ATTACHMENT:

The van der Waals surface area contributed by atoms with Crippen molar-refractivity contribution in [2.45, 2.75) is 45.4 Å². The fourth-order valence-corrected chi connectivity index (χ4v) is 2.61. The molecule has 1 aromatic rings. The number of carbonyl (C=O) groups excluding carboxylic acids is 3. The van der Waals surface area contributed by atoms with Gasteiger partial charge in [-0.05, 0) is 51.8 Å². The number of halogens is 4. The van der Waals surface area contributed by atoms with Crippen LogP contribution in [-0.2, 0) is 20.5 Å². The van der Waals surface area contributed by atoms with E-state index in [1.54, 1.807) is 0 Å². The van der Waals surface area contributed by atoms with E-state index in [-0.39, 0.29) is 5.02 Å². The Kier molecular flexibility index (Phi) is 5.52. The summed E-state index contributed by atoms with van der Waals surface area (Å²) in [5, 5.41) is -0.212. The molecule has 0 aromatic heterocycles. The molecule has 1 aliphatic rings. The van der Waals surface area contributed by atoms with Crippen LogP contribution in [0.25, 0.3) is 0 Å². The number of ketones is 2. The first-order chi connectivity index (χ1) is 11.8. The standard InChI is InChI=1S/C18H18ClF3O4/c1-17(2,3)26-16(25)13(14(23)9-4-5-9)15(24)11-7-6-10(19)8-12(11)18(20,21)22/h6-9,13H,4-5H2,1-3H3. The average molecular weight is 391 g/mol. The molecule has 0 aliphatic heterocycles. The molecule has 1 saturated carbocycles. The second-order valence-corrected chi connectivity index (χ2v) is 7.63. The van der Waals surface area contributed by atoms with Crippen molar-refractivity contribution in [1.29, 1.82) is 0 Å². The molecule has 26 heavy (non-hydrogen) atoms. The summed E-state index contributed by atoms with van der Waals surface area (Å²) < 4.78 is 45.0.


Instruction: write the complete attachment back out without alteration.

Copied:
The van der Waals surface area contributed by atoms with Crippen molar-refractivity contribution in [2.45, 2.75) is 45.4 Å². The fourth-order valence-corrected chi connectivity index (χ4v) is 2.61. The molecule has 1 aromatic rings. The number of carbonyl (C=O) groups excluding carboxylic acids is 3. The van der Waals surface area contributed by atoms with Gasteiger partial charge in [-0.05, 0) is 51.8 Å². The number of halogens is 4. The van der Waals surface area contributed by atoms with Crippen LogP contribution in [-0.2, 0) is 20.5 Å². The van der Waals surface area contributed by atoms with E-state index in [1.54, 1.807) is 0 Å². The van der Waals surface area contributed by atoms with E-state index in [-0.39, 0.29) is 5.02 Å². The Kier molecular flexibility index (Phi) is 5.52. The summed E-state index contributed by atoms with van der Waals surface area (Å²) in [5, 5.41) is -0.212. The molecule has 0 aromatic heterocycles. The molecule has 1 aliphatic rings. The van der Waals surface area contributed by atoms with Crippen LogP contribution in [0.25, 0.3) is 0 Å². The number of ketones is 2. The first-order chi connectivity index (χ1) is 11.8. The standard InChI is InChI=1S/C18H18ClF3O4/c1-17(2,3)26-16(25)13(14(23)9-4-5-9)15(24)11-7-6-10(19)8-12(11)18(20,21)22/h6-9,13H,4-5H2,1-3H3. The average molecular weight is 391 g/mol. The molecule has 0 aliphatic heterocycles. The molecule has 1 saturated carbocycles. The second-order valence-corrected chi connectivity index (χ2v) is 7.63. The van der Waals surface area contributed by atoms with Crippen molar-refractivity contribution in [1.29, 1.82) is 0 Å². The molecule has 26 heavy (non-hydrogen) atoms. The summed E-state index contributed by atoms with van der Waals surface area (Å²) < 4.78 is 45.0.